► From The Hill — 22 studies agree: Medicare for All saves money — University of California researchers examined 22 studies on the projected cost impact for single-payer health insurance in the United States and reported their findings in a recent paper in PLOS Medicine. Every single study predicted that it would yield net savings over several years. In fact, it’s the only way to rein in health care spending significantly in the U.S.

EDITOR’S NOTE — Delegates representing the unions that comprise the Washington State Labor Council, AFL-CIO have twice approved resolutions in support of “Medicare for All” — in 2017 and 2019.

From the Seattle Times — As Trump barricades border, legal immigration is beginning to plunge

► From The Hill — Poll: Three-quarters of Americans support the Equal Rights Amendment




► From Current Affairs — Why should you care about the UCSC strike? — The wildcat strike by graduate students at University of California-Santa Cruz holds a number of illuminating lessons on how ordinary people can build power, and protect themselves against those who seek to take it away.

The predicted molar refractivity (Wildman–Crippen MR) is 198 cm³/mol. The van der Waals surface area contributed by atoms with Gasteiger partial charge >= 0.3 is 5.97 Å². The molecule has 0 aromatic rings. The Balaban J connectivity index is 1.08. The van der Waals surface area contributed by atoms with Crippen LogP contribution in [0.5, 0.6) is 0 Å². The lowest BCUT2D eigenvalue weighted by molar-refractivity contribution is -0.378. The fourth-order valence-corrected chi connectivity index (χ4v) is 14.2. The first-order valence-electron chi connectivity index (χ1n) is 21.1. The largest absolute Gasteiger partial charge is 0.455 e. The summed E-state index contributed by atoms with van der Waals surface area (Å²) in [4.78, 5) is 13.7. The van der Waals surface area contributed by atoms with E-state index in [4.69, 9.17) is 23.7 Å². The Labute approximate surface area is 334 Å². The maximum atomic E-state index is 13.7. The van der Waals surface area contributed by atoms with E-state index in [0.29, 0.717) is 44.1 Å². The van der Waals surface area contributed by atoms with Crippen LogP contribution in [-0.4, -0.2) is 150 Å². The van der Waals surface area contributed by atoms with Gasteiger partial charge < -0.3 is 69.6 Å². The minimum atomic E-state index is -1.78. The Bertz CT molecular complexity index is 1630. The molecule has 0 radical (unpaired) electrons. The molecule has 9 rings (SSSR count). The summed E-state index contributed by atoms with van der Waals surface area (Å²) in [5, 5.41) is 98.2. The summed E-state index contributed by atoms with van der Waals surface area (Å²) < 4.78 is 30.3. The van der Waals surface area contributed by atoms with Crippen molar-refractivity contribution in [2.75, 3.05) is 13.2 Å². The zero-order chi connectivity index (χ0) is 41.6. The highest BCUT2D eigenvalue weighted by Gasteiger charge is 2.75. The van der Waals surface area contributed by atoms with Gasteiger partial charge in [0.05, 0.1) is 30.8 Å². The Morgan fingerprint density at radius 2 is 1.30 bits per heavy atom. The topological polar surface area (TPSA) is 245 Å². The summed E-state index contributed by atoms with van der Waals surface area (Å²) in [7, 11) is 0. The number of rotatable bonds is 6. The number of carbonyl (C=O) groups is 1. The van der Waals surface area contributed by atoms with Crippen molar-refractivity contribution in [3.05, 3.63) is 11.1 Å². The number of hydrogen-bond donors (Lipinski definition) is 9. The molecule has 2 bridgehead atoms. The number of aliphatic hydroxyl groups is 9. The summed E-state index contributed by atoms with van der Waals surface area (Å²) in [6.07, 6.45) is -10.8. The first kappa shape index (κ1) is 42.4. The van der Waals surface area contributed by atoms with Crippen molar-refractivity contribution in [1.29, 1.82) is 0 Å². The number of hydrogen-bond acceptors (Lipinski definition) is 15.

► In the Dallas Morning News — AT&T, union reach agreement to avert strike in Texas and nearby states — Dallas-based AT&T and its union representing nearly 8,000 workers in Texas and four other states reached a tentative contract agreement Saturday night, averting a possible strike.

► From the AP — Union committee rejects NFL labor deal; player reps to vote — The NFL players’ union executive committee have voted 6-5 to recommend rejecting the terms of a labor deal approved by NFL owners the previous day. The owners’ proposal features a 17-game season, shorter preseason, larger rosters and limits on the number of international games.


The Stand posts links to Washington state and national news of interest every weekday morning by 10 a.m.